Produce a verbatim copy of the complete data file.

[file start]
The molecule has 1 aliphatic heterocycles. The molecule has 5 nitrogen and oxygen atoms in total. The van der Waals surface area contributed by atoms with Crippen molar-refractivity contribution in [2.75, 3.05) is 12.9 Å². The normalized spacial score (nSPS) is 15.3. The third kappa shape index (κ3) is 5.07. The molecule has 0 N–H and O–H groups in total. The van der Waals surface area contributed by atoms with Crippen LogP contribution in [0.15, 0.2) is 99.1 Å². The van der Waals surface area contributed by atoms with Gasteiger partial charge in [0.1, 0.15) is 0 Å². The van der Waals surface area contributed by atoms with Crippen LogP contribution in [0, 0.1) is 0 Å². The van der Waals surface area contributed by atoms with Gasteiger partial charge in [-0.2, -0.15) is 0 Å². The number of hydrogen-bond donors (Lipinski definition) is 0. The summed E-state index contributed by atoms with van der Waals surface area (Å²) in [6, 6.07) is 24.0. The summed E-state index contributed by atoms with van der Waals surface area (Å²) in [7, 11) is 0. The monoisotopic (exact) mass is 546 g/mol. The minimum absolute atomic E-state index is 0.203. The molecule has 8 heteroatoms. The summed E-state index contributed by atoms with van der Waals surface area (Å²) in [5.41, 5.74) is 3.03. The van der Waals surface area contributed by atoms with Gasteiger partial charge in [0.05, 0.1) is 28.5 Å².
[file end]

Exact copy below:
The molecule has 1 aliphatic heterocycles. The molecule has 5 nitrogen and oxygen atoms in total. The van der Waals surface area contributed by atoms with Crippen molar-refractivity contribution in [2.75, 3.05) is 12.9 Å². The normalized spacial score (nSPS) is 15.3. The third kappa shape index (κ3) is 5.07. The molecule has 0 N–H and O–H groups in total. The van der Waals surface area contributed by atoms with Crippen LogP contribution in [0.15, 0.2) is 99.1 Å². The van der Waals surface area contributed by atoms with Gasteiger partial charge in [0.1, 0.15) is 0 Å². The van der Waals surface area contributed by atoms with Crippen LogP contribution in [0, 0.1) is 0 Å². The van der Waals surface area contributed by atoms with Gasteiger partial charge in [-0.2, -0.15) is 0 Å². The number of hydrogen-bond donors (Lipinski definition) is 0. The summed E-state index contributed by atoms with van der Waals surface area (Å²) in [6, 6.07) is 24.0. The summed E-state index contributed by atoms with van der Waals surface area (Å²) in [7, 11) is 0. The monoisotopic (exact) mass is 546 g/mol. The minimum absolute atomic E-state index is 0.203. The molecule has 8 heteroatoms. The summed E-state index contributed by atoms with van der Waals surface area (Å²) in [5.41, 5.74) is 3.03. The van der Waals surface area contributed by atoms with Gasteiger partial charge in [0.05, 0.1) is 28.5 Å².